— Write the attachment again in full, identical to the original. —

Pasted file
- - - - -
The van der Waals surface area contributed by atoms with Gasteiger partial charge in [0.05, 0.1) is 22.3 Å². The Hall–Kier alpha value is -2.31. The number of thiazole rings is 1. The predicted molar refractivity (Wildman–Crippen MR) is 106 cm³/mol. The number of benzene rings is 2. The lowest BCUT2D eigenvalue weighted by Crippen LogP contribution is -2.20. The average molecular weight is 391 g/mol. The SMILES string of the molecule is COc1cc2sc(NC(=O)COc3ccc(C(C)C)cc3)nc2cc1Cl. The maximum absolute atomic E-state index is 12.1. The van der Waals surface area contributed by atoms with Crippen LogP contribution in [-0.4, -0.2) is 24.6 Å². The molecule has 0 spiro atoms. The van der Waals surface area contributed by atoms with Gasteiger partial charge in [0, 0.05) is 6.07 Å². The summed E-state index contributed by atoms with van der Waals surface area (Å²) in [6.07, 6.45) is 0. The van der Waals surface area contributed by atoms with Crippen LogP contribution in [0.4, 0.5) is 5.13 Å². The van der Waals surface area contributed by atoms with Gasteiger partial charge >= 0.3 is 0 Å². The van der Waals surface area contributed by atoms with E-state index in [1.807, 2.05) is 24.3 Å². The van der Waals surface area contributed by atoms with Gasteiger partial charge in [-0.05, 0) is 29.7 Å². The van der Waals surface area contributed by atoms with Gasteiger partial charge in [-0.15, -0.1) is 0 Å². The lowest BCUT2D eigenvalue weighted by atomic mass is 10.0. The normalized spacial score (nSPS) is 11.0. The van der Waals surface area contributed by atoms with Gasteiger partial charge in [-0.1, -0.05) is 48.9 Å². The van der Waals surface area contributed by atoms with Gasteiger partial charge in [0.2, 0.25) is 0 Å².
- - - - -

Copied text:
The van der Waals surface area contributed by atoms with Gasteiger partial charge in [0.05, 0.1) is 22.3 Å². The Hall–Kier alpha value is -2.31. The number of thiazole rings is 1. The predicted molar refractivity (Wildman–Crippen MR) is 106 cm³/mol. The number of benzene rings is 2. The lowest BCUT2D eigenvalue weighted by Crippen LogP contribution is -2.20. The average molecular weight is 391 g/mol. The SMILES string of the molecule is COc1cc2sc(NC(=O)COc3ccc(C(C)C)cc3)nc2cc1Cl. The maximum absolute atomic E-state index is 12.1. The van der Waals surface area contributed by atoms with Crippen LogP contribution in [-0.4, -0.2) is 24.6 Å². The molecule has 0 spiro atoms. The van der Waals surface area contributed by atoms with Gasteiger partial charge in [0, 0.05) is 6.07 Å². The summed E-state index contributed by atoms with van der Waals surface area (Å²) in [6.07, 6.45) is 0. The van der Waals surface area contributed by atoms with Crippen LogP contribution in [0.4, 0.5) is 5.13 Å². The van der Waals surface area contributed by atoms with Gasteiger partial charge >= 0.3 is 0 Å². The van der Waals surface area contributed by atoms with E-state index in [1.807, 2.05) is 24.3 Å². The van der Waals surface area contributed by atoms with Gasteiger partial charge in [-0.05, 0) is 29.7 Å². The van der Waals surface area contributed by atoms with Gasteiger partial charge in [-0.15, -0.1) is 0 Å². The lowest BCUT2D eigenvalue weighted by atomic mass is 10.0. The normalized spacial score (nSPS) is 11.0. The van der Waals surface area contributed by atoms with Gasteiger partial charge in [-0.1, -0.05) is 48.9 Å². The van der Waals surface area contributed by atoms with Gasteiger partial charge in [0.2, 0.25) is 0 Å².